Annual Report

26. Comparison of Respiratory Lesions in C3H and C3H-Scid Mice Experimentally Infected with CAR Bacillus

Akihiro Kawano, Satoru Matsushita, and Hiromi Takahashi-Omoe

Keywords: CAR bacillus, respiratory lesion, Scid mice


Cilia-associated respiratory (CAR) bacillus is an unclassified, gram-negative, filamentous bacterium that was tentatively designated in 1985 as one of the agents that cause chronic respiratory diseases in laboratory rodents. CAR bacillus infection is characterized by histological lesions consisting of attachment of the organisms on the ciliated epithelium of the respiratory tract and peribronchial cuffing with round cells such as lymphocytes and plasma cells, accompanied by mucopurulent exudate filling the bronchial lumen and leukocytic infiltration in the lamina propria.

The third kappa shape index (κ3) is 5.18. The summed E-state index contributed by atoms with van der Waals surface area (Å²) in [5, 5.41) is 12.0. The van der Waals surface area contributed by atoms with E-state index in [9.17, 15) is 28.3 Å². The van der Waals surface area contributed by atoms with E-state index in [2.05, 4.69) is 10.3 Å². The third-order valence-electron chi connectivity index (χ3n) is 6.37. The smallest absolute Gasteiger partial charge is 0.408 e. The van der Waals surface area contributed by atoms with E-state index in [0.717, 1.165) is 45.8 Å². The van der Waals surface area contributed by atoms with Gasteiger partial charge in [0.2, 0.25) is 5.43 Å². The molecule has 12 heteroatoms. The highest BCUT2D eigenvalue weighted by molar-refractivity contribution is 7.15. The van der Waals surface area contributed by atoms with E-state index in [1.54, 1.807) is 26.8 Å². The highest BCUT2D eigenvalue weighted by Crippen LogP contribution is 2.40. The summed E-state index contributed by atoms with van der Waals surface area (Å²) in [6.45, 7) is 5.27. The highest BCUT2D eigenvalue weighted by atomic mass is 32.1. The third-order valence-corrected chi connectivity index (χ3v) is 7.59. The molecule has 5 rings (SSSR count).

To understand the mechanisms of anti-CAR bacillus host defenses, we infected C3H/He (C3H) mice and C3H/He-scid/scid (Scid) mice, which lack functional T and B lymphocytes and consequently show severe combined immunodeficiency, with the SMR strain of CAR bacillus. 18 mice of each strain were inoculated intranasally with a lung homogenate containing the SMR strain, and 18 mice of each strain were inoculated with sterile PBS. Three inoculated mice and three control mice of each group were euthanatized on days 4, 7, 14, 21, 28 and 56 postinoculation (PI). The body weight of C3H mice inoculated with the SMR strain decreased from day 28 PI as compared with that of control mice. However, the body weight of inoculated Scid mice from day 21 PI was less than that of the Scid mice on day 0 PI. Histologically, CAR bacilli were observed on the ciliated epithelial cells of trachea from day 7 PI and those of bronchi from day 14 PI in each group. Although CAR bacilli increased with time after inoculation, the number of CAR bacilli was not different between the groups throughout the experimental period. In the trachea, round cell infiltration was observed in the tracheal lamina propria of C3H mice from day 7 PI and the lesions progressed with time. Mucopururent exudate was mild in the tracheal lumen throughout the period. In Scid mice, however, mucopururent exudate became severe with time and round cell infiltration was slight. In the lungs, peribronchitis with peripheral lymphoid follicles was observed in C3H mice from day 21 PI and these lesions developed extensive mucopurulent bronchopneumonia and atelectasis with time. In Scid mice, peribronchitis was mild and peripheral lymphoid follicles were not shown. Neutrophilic exudate in the bronchial lumen was more severe than that of C3H mice, but mucopurulent bronchopneumonia and atelectasis were intensive as compared with those of C3H mice. It is suggested that Scid mice may be affected more severely than C3H mice in CAR bacillus infection, because the body weight of Scid mice decreased markedly. The respiratory lesions of Scid mice are characterized by the following findings as compared with those of C3H mice: (i) milder peribronchitis with poor round cell infiltration, (ii) more severe neutrophilic exudate in the lamina of affected airways, and (iii) more intensive mucopurulent bronchopneumonia.


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